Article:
A new study by a New Zealand doctor is the first to show that vitamin D supplements may prevent allergies and asthma development in babies and young children.
The study, composed by Associate Professor Cameron Grant, notes that there is a vitamin D deficiency in 57 per cent of New Zealand newborns - a statistic which may spawn from "a sun-avoidance public health policy".
Dr. Grant says the high level of prevalence of both asthma and allergies in children could also be sourced to our diets which feature low amounts of the vitamin and supplements containing it aren't often used.
"It's the first study to show that correcting poor vitamin D status during pregnancy and infancy might prevent childhood asthma," he said.
"In our clinical trial of vitamin D supplementation during pregnancy and infancy, we showed that when these supplements were started in the mum at 27 weeks’ gestation and then continued in her child until the child was six months old, they prevented sensitization of the child to house dust mites."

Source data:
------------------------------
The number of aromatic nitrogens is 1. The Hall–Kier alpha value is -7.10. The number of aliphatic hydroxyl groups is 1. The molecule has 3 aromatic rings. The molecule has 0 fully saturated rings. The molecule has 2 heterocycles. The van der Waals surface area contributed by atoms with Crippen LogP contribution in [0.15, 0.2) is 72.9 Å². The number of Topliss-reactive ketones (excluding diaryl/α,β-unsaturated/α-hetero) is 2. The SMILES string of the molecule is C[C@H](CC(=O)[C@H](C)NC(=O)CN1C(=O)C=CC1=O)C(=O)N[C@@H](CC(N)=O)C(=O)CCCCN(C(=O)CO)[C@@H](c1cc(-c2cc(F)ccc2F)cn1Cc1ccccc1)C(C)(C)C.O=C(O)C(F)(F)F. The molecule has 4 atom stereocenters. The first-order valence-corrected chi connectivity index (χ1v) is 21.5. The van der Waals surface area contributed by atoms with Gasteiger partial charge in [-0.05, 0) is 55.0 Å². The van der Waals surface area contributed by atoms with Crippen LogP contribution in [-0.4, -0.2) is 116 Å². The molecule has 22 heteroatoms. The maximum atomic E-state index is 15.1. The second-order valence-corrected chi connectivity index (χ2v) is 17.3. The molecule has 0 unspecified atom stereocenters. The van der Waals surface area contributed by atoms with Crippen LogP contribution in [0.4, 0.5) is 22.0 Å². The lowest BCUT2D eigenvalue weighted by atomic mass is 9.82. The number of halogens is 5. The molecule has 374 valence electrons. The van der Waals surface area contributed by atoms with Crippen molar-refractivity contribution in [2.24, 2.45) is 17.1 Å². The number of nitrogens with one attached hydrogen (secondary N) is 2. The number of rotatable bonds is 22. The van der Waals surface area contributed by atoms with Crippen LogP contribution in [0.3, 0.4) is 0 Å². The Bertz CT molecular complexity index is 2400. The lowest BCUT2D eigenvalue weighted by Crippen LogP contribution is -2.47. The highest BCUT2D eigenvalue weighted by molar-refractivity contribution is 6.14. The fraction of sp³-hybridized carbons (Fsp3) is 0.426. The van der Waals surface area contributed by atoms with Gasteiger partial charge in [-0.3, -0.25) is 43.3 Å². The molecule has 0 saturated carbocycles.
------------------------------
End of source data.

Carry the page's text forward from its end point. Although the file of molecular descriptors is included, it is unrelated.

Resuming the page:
The Associate Professor from the University of Auckland says the implications of the findings could be life-changing.
"Early life events, including those before birth, can influence a baby's later sensitivity to allergens."
"In theory maintaining normal vitamin D status when that sensitivity is developing late in pregnancy and early in infancy, could prevent later allergy sensitivity in the child."